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  1. #1
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    Firefox THEN Internet Explorer or vice versa

    today ive come across a bit of a challenge. for the last few webiste layouts ive done I've coded the page for Firefox then hacked it up with a seperate style sheet for it to work with IE6.

    the problem i'm facing now is that ive created a page i can't hack using just CSS (haven't tried HTML yet, but i don't think it will solve my problems). i have two problems: i can't get divs to span 100% height. and the other is that depending on the browser width, one div moves by a pixel (seperate divs that make up one image. couldn't happen in a worse place on my page ). like everyone else i'd love to stick a "Please view page with firefox" on the page and be done with it, but that doesn't go down to well with paying clients.

    so, do you code for FF then hack the code for IE, vice versa, or do both at the same time bit by bit?
    photoshop too expensive? use the GIMP! www.gimp.org

  • #2
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    I code to the W3C specs, then hack for IE and tweak for Konqueror.

    There are a couple of good articles on A List Apart that deal with this kind of problem.

  • #3
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    It really depends on what / who your coding for. Any personal pages I do, I strictly do for firefox. However the last project at my job was primarily being done for in department use, so I know everyone will be using a 17" monitor, winXP, and IE. In this instance, I didn't even bother coding for any other browser.

    Unfortunatly most users probably don't want to see any given webpage enough to download a new browser in order to see it. Plug-ins are scary enough for them
    PS - this is what part of the alphabet would look like if Q and R were eliminated.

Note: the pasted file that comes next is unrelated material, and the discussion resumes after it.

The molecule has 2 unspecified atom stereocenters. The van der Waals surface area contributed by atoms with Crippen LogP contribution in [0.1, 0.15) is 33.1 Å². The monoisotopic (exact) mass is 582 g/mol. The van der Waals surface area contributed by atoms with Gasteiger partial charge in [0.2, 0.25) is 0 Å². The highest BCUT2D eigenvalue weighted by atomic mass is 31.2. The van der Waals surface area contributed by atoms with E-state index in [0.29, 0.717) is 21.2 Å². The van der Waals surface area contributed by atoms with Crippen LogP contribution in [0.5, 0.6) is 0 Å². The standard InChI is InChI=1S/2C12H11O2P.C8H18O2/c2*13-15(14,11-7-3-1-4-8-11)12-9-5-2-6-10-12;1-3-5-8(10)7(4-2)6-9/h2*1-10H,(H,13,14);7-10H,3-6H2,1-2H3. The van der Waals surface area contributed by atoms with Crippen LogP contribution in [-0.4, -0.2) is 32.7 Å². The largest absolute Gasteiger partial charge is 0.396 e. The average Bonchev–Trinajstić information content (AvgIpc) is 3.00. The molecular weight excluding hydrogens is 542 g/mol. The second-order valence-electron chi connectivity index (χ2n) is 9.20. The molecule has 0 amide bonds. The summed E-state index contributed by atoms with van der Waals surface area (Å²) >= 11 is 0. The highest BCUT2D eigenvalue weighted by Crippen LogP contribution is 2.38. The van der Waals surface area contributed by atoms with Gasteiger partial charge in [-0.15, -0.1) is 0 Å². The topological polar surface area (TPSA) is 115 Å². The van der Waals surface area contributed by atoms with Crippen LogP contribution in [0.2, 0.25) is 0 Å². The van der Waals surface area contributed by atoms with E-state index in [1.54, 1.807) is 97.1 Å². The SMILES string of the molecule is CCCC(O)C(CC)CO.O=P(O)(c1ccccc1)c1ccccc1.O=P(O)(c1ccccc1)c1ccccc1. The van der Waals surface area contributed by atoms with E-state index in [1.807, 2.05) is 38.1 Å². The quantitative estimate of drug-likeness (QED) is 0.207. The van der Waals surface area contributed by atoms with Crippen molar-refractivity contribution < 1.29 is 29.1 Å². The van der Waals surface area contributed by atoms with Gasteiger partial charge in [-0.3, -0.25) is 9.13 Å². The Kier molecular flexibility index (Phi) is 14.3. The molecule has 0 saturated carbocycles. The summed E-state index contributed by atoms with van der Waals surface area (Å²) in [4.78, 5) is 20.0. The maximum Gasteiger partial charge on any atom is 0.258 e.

• #4
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    Unless the day finally comes when all non-leaching web designers simply stop bowing down before IE, and don't bother to make allowances for it.

    Viva la revolution!

  • #5
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    yes, but what do you say to paying clients who say "this page looks 'funny'" alot of people don't even know what a browser is. for them its just "the" internet.
    photoshop too expensive? use the GIMP! www.gimp.org

  • #6
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    If you code for IE because you have paying clients, you'd fall under the "leaching" category and therefore wouldn't know about the mighty rebellion of death until it was too late.

    I understand the position people are in when they work for (or run) agencies that create web sites for non-web-literate people, but the fact is that they're taking money for doing bad things. "I can't educate my clients at the same time as providing the service they need" is just an excuse.

    Sorry if this describes you, but I don't make the main part of my living off web design so I can afford strong opinions on it, lol

    Of course, the 'problem' with the is web that there is no regulatory body. If this were, say, the electricity industry*, we'd have someone like Elexon breathing down our necks all the time, and twice-yearly audits. That's enough to make anyone stick to standards, and Microsoft would be as likely to dominate the de facto standards arena as British Gas are to crawl back up to their monopoly status.


    * if you aren't from the UK, substitute applicable organisation names.

  • #7
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    Oh, I should probably clarify - I'm not suggesting everyone should abandon coding for IE.

    The majority of web sites are NOT corporate-owned. If the only sites that strictly required or displayed best in IE were corporate, and everyone else coded for inter-operability, the average web user would become more web-savvy through necessity.

  • #8
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    whackaxe, I mostly bounce from FF to IE to Opera to Moz as I work.